Normandy's finest hour so far has been its participation in Operation ENTENTE, the evacuation of Kimanjano. Task Force Green from the Reserve Fleet moved into the system on the 25th of January 2302 and began to spar with the Kafer space force garrison. Allowing the Normandy and the French assault ship Verdun along with a small flotilla of merchant ships to move into close orbit around Kimanjano. After landing a small force of Anglo-French paratroopers to bolster the evacuation perimeter, they began lifting the surviving troops and key civilians from the planet. By midday on the 27th Kafer reinforcements arrived and the evacuation was terminated, with several landers and nearly 100 soldiers from the Normandy having to be abandoned. Nevertheless nearly 8 000 humans had been evacuated, a valuable resource of veteran troops. More importantly it provided a vital morale boost to humanity in general, and became known as the 'New Dunkirk.'

Below: Normandy and Verdun in close formation in the QAS system. Staged image released to the press in the aftermath of Op ENTENTE. (Reserve Fleet Joint Media Group)

On its return to QAS the Normandy began to work up with the newly re-designated 6 Assault Brigade of British paratroopers. However when the Battle of Beowulf occurred the Normandy played an important role, alongside her newly arrived sister-ship Arnhem and some privateers she formed an auxiliary squadron. Big, fast and well armoured the two assault ships were able to imitate dedicated warships and were used to launch diversionary raids into the Kafer rear. The squadron destroyed transports, merchants and fighters as well as drawing away Kafer warships from their battle line. Although not decisive they had an important effect during the battle.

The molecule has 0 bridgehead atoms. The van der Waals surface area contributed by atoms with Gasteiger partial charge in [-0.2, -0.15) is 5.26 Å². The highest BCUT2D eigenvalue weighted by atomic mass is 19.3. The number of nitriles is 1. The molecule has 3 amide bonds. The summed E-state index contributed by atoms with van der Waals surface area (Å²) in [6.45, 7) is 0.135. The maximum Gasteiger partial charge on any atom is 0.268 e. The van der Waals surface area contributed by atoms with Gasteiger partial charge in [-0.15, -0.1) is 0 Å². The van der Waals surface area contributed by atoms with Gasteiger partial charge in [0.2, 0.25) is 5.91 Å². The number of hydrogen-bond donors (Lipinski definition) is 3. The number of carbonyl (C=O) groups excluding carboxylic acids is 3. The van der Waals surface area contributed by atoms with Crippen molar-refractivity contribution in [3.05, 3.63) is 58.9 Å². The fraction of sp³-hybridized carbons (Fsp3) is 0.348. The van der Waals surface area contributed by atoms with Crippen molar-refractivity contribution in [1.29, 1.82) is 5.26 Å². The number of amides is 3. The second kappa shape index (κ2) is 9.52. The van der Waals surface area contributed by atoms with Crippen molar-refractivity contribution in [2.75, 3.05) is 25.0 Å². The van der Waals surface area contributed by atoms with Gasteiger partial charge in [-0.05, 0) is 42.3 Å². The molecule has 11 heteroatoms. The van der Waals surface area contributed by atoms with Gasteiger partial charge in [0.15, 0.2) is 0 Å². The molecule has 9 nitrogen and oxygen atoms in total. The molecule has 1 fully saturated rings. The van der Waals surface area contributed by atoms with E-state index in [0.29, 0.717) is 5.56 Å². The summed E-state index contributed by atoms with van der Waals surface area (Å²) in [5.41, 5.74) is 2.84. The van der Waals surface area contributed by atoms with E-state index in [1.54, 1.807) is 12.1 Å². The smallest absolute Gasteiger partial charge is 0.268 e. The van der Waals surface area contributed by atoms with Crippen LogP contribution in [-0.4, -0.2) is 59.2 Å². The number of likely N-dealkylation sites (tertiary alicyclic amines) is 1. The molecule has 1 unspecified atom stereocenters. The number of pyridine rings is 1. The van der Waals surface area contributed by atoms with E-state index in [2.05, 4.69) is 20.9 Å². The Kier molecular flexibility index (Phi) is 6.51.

In the aftermath of the battle the Normandy was an important asset in the Liberation of Beta Canum, as well as participating in other actions. Her Fleet Medical Unit was deployed on emergency relief duties on Nous Voila. Now one of the most famous British vessels thanks to her participation in ENTENTE, she continues to work closely with 6 Assault Brigade and is a vital asset for ASLAN. She deploys frequently into the Eta Bootis finger, and her main task is providing immediate reinforcement to the vulnerable garrisons there in the event of another Kafer attack. In addition it is rumoured that Normandy has recently taken part in a raid into the Wolf Cluster with 6 PARA to destroy a Kafer covert base, but this has not been confirmed.

LSA-02 HMS Arnhem

Arnhem was initially to be named the Gibraltar but instead was named after the ill-fated, but now legendary, WW2 battle by British airborne forces in the Netherlands. Like the Normandy she was constructed above Tirane, laid down late in 2299 her construction was accelerated in response to the Kafer War's escalation around Eta Bootis. The Arnhem was rushed out of the yard and through a reduced shake-down period and run up to Queen Alice's Star with British Ludlum personnel still on-board her.

Too late for Operation ENTENTE she took part in several training exercises with 6 Assault Brigade and other formations. During the Battle of Beowulf alongside the Normandy and several privateers she formed an auxiliary squadron which preyed on Kafer lines of communication and was responsible for several fighter and frigate kills.

In the aftermath of the battle she embarked 7 PARA Battle Group and participated in Admiral Graham's immediate counter-attack. Although stood too to join in the Liberation of Kimanjano she instead was one of the main ships involved in the 3rd (Final) Liberation of BCV-4 with her sister ship and the DSKM's light assault ship Ramcke. She would also be involved in operations in the Henry's Star, BCB systems as well as in the second wave of the Liberation of Dunkelheim. Currently the Arnhem is in the QAS system, pre-loaded with equipment for 6 Assault Brigade and stood by for immediate reinforcement for the vulnerable worlds of the Eta Bootis finger.